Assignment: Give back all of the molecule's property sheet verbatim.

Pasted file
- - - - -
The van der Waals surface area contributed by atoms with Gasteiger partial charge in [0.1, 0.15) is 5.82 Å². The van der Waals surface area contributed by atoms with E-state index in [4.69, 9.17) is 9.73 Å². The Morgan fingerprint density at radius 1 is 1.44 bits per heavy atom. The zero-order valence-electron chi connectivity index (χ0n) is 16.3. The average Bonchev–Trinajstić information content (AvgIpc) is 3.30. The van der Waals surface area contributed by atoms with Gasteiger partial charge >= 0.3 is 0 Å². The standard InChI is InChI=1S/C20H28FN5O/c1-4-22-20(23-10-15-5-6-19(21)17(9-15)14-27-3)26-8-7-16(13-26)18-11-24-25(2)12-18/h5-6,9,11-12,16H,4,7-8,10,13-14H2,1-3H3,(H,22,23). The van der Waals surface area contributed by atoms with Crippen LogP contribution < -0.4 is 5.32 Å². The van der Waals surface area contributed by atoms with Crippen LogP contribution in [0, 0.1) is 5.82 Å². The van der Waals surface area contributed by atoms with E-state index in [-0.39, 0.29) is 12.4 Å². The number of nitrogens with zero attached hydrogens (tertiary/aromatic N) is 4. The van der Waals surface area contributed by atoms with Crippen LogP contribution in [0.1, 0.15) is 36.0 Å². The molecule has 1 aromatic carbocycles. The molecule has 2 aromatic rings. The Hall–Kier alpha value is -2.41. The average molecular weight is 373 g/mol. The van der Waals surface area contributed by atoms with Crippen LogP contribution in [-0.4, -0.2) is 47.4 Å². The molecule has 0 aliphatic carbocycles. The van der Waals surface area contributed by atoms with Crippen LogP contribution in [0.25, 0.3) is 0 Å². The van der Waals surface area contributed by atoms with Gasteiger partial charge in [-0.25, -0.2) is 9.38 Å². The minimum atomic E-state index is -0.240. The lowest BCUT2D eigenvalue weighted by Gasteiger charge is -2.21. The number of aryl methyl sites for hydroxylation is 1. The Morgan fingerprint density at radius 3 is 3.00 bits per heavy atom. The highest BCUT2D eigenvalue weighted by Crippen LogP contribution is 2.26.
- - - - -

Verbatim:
The van der Waals surface area contributed by atoms with Gasteiger partial charge in [0.1, 0.15) is 5.82 Å². The van der Waals surface area contributed by atoms with E-state index in [4.69, 9.17) is 9.73 Å². The Morgan fingerprint density at radius 1 is 1.44 bits per heavy atom. The zero-order valence-electron chi connectivity index (χ0n) is 16.3. The average Bonchev–Trinajstić information content (AvgIpc) is 3.30. The van der Waals surface area contributed by atoms with Gasteiger partial charge >= 0.3 is 0 Å². The standard InChI is InChI=1S/C20H28FN5O/c1-4-22-20(23-10-15-5-6-19(21)17(9-15)14-27-3)26-8-7-16(13-26)18-11-24-25(2)12-18/h5-6,9,11-12,16H,4,7-8,10,13-14H2,1-3H3,(H,22,23). The van der Waals surface area contributed by atoms with Crippen LogP contribution < -0.4 is 5.32 Å². The van der Waals surface area contributed by atoms with Crippen LogP contribution in [0, 0.1) is 5.82 Å². The van der Waals surface area contributed by atoms with E-state index in [-0.39, 0.29) is 12.4 Å². The number of nitrogens with zero attached hydrogens (tertiary/aromatic N) is 4. The van der Waals surface area contributed by atoms with Crippen LogP contribution in [0.1, 0.15) is 36.0 Å². The molecule has 1 aromatic carbocycles. The molecule has 2 aromatic rings. The Hall–Kier alpha value is -2.41. The average molecular weight is 373 g/mol. The van der Waals surface area contributed by atoms with Crippen LogP contribution in [-0.4, -0.2) is 47.4 Å². The molecule has 0 aliphatic carbocycles. The van der Waals surface area contributed by atoms with Crippen LogP contribution in [0.25, 0.3) is 0 Å². The van der Waals surface area contributed by atoms with Gasteiger partial charge in [-0.25, -0.2) is 9.38 Å². The minimum atomic E-state index is -0.240. The lowest BCUT2D eigenvalue weighted by Gasteiger charge is -2.21. The number of aryl methyl sites for hydroxylation is 1. The Morgan fingerprint density at radius 3 is 3.00 bits per heavy atom. The highest BCUT2D eigenvalue weighted by Crippen LogP contribution is 2.26.